I once heard a story about a woman attempting to swim the stretch of 27.4 miles between the Channel Islands and Southern California’s mainland. The day she set out to swim happened to be blanketed in thick fog, obscuring anything 50 yards away. The icy waters slowly picked away at her stamina and she found herself freezing and exhausted quickly. Her coach beckoned her to press on just a little bit more, but she eventually gave up and crawled into the boat. The boat picked up speed and reached the mainland in a matter of minutes as she was not even a mile offshore. The fog prevented her from seeing her progress, and she did not trust her coach. This initial week at WJI has certainly made many of us students feel like that swimmer—unsure, tired, and overwhelmed.
Humans have always sought and desired instant gratification and this simply is not biblical. In fact, one of the very central tenets of salvation is grace through faith and the author of Hebrews spends forty verses demonstrating the diligence of a people who did not necessarily see the end product. We have been granted tremendous opportunity to be surrounded by mentors in our broadcast, media, and writing classes as well as the testimonies of those who have gone before us.
This afternoon, we met Susan Olasky who instructed briefly on effective reporting. She then sent us out into Sioux Center to report on one of two topics, marijuana use and the 9/11 anniversary. All of the students caravanned out to Main Street and invaded the local restaurants, coffee shops, malls and repair shops with a page-full of questions.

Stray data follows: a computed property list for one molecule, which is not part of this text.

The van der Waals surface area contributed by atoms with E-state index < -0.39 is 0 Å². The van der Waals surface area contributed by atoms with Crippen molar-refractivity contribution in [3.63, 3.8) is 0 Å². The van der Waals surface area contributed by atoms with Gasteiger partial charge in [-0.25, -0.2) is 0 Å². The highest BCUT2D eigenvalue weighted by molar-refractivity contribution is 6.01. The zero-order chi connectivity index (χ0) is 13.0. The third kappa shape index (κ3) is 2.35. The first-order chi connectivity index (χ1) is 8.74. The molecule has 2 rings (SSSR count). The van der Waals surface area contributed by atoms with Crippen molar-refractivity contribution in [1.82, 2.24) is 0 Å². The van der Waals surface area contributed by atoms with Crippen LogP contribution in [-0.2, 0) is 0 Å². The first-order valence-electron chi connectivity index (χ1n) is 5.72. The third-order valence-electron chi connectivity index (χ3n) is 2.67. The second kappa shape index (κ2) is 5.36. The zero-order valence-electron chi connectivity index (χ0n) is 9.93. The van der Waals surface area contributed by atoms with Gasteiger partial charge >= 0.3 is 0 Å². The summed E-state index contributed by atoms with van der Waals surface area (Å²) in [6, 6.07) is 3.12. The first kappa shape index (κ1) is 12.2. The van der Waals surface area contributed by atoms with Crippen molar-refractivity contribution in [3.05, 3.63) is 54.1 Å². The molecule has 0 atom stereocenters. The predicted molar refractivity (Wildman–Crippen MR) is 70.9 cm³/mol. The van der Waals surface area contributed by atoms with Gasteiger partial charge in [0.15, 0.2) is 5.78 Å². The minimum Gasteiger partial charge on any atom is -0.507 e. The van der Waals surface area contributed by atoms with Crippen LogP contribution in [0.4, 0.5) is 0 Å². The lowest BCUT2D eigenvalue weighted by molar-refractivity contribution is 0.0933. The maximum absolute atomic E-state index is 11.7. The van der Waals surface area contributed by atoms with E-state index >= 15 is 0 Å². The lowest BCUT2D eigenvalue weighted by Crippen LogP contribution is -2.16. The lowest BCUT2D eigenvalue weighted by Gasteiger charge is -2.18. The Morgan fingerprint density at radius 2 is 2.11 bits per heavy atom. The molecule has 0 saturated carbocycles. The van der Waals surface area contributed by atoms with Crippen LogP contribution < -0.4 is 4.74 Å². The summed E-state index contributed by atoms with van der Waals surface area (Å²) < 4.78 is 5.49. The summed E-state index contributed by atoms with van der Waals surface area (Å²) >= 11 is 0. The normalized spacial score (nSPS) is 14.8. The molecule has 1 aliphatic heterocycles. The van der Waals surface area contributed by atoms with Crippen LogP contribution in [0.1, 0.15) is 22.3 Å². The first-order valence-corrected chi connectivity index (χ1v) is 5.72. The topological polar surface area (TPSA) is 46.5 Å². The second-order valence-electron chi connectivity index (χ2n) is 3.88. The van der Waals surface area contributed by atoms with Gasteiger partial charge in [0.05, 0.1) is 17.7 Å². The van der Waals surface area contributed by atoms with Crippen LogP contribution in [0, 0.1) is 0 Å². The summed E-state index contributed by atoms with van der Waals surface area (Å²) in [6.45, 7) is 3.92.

Following this excursion, we enjoyed our second lecture from Mark Volkers on the importance of light composition and video framing. Myrna Brown then gave us some insight into the world of stand-up reporting, which was applied in a short video assignment for every student. This exercise pushed many of us outside of our comfort zone as it challenged us to improve our presence on screen and our stand-up delivery.
Our guest reporter over Zoom was Esther Eaton, a WJI graduate and writer for World, whose anecdotes kept our class both enthralled and informed. Each night has commenced with a “Pitts P,” a lesson shared from the one-and-only Lee Pitts. As a reporter in Iraq, Lee saw firsthand the importance of being present in the territory that he reported, from the nighttime missions to the mealtime encounters with the troops. This presence is a fundamental concept in a journalist's commitment to a story or beat.
The fog is thick and the water is cold, but our boat and coaches have not left our side. We will reach the shore and be better swimmers for it—and hopefully as better journalists too.
- Caleb Bailey